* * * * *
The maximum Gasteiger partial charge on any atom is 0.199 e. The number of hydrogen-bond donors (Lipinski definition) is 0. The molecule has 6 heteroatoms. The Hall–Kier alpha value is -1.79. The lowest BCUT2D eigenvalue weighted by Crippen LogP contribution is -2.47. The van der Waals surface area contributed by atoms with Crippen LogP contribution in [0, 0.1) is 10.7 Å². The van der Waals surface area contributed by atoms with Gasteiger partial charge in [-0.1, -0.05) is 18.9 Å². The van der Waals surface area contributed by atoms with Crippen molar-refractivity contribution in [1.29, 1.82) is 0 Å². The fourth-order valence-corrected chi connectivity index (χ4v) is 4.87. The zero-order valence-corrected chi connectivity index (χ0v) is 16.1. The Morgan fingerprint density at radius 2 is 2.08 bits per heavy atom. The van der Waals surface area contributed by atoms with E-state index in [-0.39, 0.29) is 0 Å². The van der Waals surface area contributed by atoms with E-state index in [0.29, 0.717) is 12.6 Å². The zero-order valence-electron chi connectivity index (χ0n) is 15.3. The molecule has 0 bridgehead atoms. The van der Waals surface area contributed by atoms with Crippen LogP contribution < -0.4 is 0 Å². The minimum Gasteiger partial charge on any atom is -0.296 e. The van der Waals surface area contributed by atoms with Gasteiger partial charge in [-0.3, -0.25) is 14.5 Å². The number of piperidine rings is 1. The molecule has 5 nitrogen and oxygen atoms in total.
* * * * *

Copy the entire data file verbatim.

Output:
The maximum Gasteiger partial charge on any atom is 0.199 e. The number of hydrogen-bond donors (Lipinski definition) is 0. The molecule has 6 heteroatoms. The Hall–Kier alpha value is -1.79. The lowest BCUT2D eigenvalue weighted by Crippen LogP contribution is -2.47. The van der Waals surface area contributed by atoms with Crippen LogP contribution in [0, 0.1) is 10.7 Å². The van der Waals surface area contributed by atoms with Gasteiger partial charge in [-0.1, -0.05) is 18.9 Å². The van der Waals surface area contributed by atoms with Crippen molar-refractivity contribution in [1.29, 1.82) is 0 Å². The fourth-order valence-corrected chi connectivity index (χ4v) is 4.87. The zero-order valence-corrected chi connectivity index (χ0v) is 16.1. The Morgan fingerprint density at radius 2 is 2.08 bits per heavy atom. The van der Waals surface area contributed by atoms with E-state index in [-0.39, 0.29) is 0 Å². The van der Waals surface area contributed by atoms with E-state index in [0.29, 0.717) is 12.6 Å². The zero-order valence-electron chi connectivity index (χ0n) is 15.3. The molecule has 0 bridgehead atoms. The van der Waals surface area contributed by atoms with Crippen LogP contribution < -0.4 is 0 Å². The minimum Gasteiger partial charge on any atom is -0.296 e. The van der Waals surface area contributed by atoms with Gasteiger partial charge in [-0.3, -0.25) is 14.5 Å². The number of piperidine rings is 1. The molecule has 5 nitrogen and oxygen atoms in total.